Columbus brought home the bacon this past Friday. Columbus Commons, located downtown, held the first-ever Ohio Bacon Fest, attracting local food trucks and vendors along with some local and state breweries.
Ohio State’s Buckeye Barbeque Club even got in on the action, lining up its fourth annual Bacon Day to match the city’s festival.
Buckeye Barbeque Club is one of the top five largest student organizations on campus and was featured once on “The Colbert Report,” said Roland Hatcher, club president and third-year in music education.
Hatcher and his fellow grill jockeys turned Bacon Day from a small idea into one of the biggest club events on campus, attracting nearly 150 students every year for the bacon day cookout.
“We really just started tossing this idea around as a joke,” Hatcher said. “One day we were just like ‘hey this is actually a really good idea.’ And ever since then this event has become one of our biggest successes. Besides, it’s all about bacon. Who doesn’t love bacon?”
The menu included inside out bacon burgers, bacon baked beans and even chocolate dipped bacon. Hatcher’s personal favorite item was a hotdog wrapped in bacon.
But not just OSU students celebrated pig this weekend. In the heart of downtown Columbus, a teeming hub of bacon lovers pulsated with music, beer, bacon and bacon-inspired foods.
Food trucks and vendors were primarily from the Columbus area, with the exception of Great Lakes Brewing Company from Cleveland.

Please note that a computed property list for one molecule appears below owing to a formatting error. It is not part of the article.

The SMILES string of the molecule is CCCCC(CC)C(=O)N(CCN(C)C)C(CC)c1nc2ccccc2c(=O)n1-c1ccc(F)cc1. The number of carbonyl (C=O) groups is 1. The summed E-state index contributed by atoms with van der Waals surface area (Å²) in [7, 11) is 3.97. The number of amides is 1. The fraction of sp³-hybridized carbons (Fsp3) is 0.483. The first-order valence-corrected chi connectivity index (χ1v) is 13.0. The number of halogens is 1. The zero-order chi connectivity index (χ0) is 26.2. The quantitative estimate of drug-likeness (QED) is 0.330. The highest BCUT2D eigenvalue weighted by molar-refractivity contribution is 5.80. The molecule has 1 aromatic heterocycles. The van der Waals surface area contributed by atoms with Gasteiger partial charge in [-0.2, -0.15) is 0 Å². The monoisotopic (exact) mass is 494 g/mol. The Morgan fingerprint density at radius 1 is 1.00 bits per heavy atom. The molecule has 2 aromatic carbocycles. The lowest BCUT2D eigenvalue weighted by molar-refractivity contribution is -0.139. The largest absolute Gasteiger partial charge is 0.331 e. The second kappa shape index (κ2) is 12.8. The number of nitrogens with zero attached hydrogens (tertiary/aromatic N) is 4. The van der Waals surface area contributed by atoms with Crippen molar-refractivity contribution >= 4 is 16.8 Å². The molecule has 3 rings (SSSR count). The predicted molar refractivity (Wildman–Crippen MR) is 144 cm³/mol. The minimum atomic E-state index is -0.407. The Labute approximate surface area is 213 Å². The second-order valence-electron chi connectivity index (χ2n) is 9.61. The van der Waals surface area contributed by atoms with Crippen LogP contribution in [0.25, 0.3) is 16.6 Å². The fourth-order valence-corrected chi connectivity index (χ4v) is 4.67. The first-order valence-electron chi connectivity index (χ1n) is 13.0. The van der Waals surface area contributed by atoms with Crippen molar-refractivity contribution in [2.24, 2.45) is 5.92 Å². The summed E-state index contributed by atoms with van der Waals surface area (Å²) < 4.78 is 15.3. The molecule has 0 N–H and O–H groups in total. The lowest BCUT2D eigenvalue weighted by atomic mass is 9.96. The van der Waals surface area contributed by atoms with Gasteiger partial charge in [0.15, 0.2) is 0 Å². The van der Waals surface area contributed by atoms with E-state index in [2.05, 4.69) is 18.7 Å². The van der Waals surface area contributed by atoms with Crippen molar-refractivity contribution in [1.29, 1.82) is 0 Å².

Local meat makers like Meat Made Simple, a family business from Columbus that’s been in the business of meat and sausage making since 1903, were the backbone of the event. Their contribution to the festival was a family invented bacon enhancer that they simply call Bacon Dust.
“See what you do is after you cook your bacon and you’re getting ready to eat it you just sprinkle some of our Bacon Dust on it and we guarantee that you will have better bacon,” Rich Theil, co-owner, said.
Since over 1,200 people came through the family’s tent, their invention seemed to be catching on well. Their “Free Bacon (No, Really)” sign in front of their tent might have helped too.
The festival fostered a sense of community among attendees.
“It’s just got a real kind of patriotic vibe to it. I mean, we came for the bacon, obviously, but also the community. The networking. We also appreciate the focus on local businesses,” said Kyle Tomlin of Delaware, Ohio, who was in attendance with his girlfriend Kelly Rivera.
The couple had bought tickets almost a month and a half in advance and found the event to be very true to the Columbus community.
“This just doesn’t happen everywhere … we’re a tight city and events like this really prove that,” Tomlin said.
As the night wore on at the festival, bands from Columbus took the stage and played to the sounds of bacon frying, kids laughing and friends sharing a night that revolved around an edible phenomena that has become common in almost every restaurant, fast food joint and home kitchen in America. One of the most commonly heard things at the festival was the phrase “Who doesn’t like bacon?”
From the turnout of the festival to the backyard barbecue pit that OSU Buckeye Barbeque Club held, it seemed that bacon had indeed transcended from food to phenomenon.
Editor’s note: This article was updated on Sept. 29 to correct the spelling of Kelly Rivera’s name.